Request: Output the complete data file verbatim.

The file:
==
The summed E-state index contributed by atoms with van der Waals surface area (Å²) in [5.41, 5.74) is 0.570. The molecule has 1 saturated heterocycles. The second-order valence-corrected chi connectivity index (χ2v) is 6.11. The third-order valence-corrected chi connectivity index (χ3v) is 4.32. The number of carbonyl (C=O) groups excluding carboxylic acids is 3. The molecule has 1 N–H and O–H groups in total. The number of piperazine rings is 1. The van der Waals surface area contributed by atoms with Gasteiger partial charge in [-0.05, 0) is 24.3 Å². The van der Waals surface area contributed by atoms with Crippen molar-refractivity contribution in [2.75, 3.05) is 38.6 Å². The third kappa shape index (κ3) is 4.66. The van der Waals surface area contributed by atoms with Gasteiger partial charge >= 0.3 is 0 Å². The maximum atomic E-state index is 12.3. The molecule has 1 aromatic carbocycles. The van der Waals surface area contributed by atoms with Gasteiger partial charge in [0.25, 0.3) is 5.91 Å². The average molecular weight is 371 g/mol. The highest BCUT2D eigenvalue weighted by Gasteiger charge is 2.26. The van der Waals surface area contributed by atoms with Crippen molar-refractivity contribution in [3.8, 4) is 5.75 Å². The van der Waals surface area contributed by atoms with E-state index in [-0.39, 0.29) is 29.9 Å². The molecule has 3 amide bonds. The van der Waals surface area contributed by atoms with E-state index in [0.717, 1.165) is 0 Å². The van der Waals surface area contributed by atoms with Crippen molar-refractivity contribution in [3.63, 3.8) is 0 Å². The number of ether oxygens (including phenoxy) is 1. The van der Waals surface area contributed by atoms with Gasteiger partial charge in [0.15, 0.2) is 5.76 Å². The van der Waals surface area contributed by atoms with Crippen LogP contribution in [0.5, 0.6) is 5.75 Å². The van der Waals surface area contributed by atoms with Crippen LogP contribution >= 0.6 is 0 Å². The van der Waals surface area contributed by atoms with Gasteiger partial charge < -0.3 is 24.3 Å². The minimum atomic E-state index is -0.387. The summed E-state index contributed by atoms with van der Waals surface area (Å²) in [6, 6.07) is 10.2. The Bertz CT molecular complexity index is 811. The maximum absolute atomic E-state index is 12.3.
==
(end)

The summed E-state index contributed by atoms with van der Waals surface area (Å²) in [5.41, 5.74) is 0.570. The molecule has 1 saturated heterocycles. The second-order valence-corrected chi connectivity index (χ2v) is 6.11. The third-order valence-corrected chi connectivity index (χ3v) is 4.32. The number of carbonyl (C=O) groups excluding carboxylic acids is 3. The molecule has 1 N–H and O–H groups in total. The number of piperazine rings is 1. The van der Waals surface area contributed by atoms with Gasteiger partial charge in [-0.05, 0) is 24.3 Å². The van der Waals surface area contributed by atoms with Crippen molar-refractivity contribution in [2.75, 3.05) is 38.6 Å². The third kappa shape index (κ3) is 4.66. The van der Waals surface area contributed by atoms with Gasteiger partial charge >= 0.3 is 0 Å². The maximum atomic E-state index is 12.3. The molecule has 1 aromatic carbocycles. The van der Waals surface area contributed by atoms with Gasteiger partial charge in [0.25, 0.3) is 5.91 Å². The average molecular weight is 371 g/mol. The highest BCUT2D eigenvalue weighted by Gasteiger charge is 2.26. The van der Waals surface area contributed by atoms with Crippen molar-refractivity contribution in [3.8, 4) is 5.75 Å². The van der Waals surface area contributed by atoms with E-state index in [-0.39, 0.29) is 29.9 Å². The molecule has 3 amide bonds. The van der Waals surface area contributed by atoms with E-state index in [0.717, 1.165) is 0 Å². The van der Waals surface area contributed by atoms with Crippen molar-refractivity contribution in [3.63, 3.8) is 0 Å². The number of ether oxygens (including phenoxy) is 1. The van der Waals surface area contributed by atoms with Gasteiger partial charge in [0.15, 0.2) is 5.76 Å². The van der Waals surface area contributed by atoms with Crippen LogP contribution in [0.5, 0.6) is 5.75 Å². The van der Waals surface area contributed by atoms with Crippen LogP contribution >= 0.6 is 0 Å². The van der Waals surface area contributed by atoms with Gasteiger partial charge < -0.3 is 24.3 Å². The minimum atomic E-state index is -0.387. The summed E-state index contributed by atoms with van der Waals surface area (Å²) in [6, 6.07) is 10.2. The Bertz CT molecular complexity index is 811. The maximum absolute atomic E-state index is 12.3.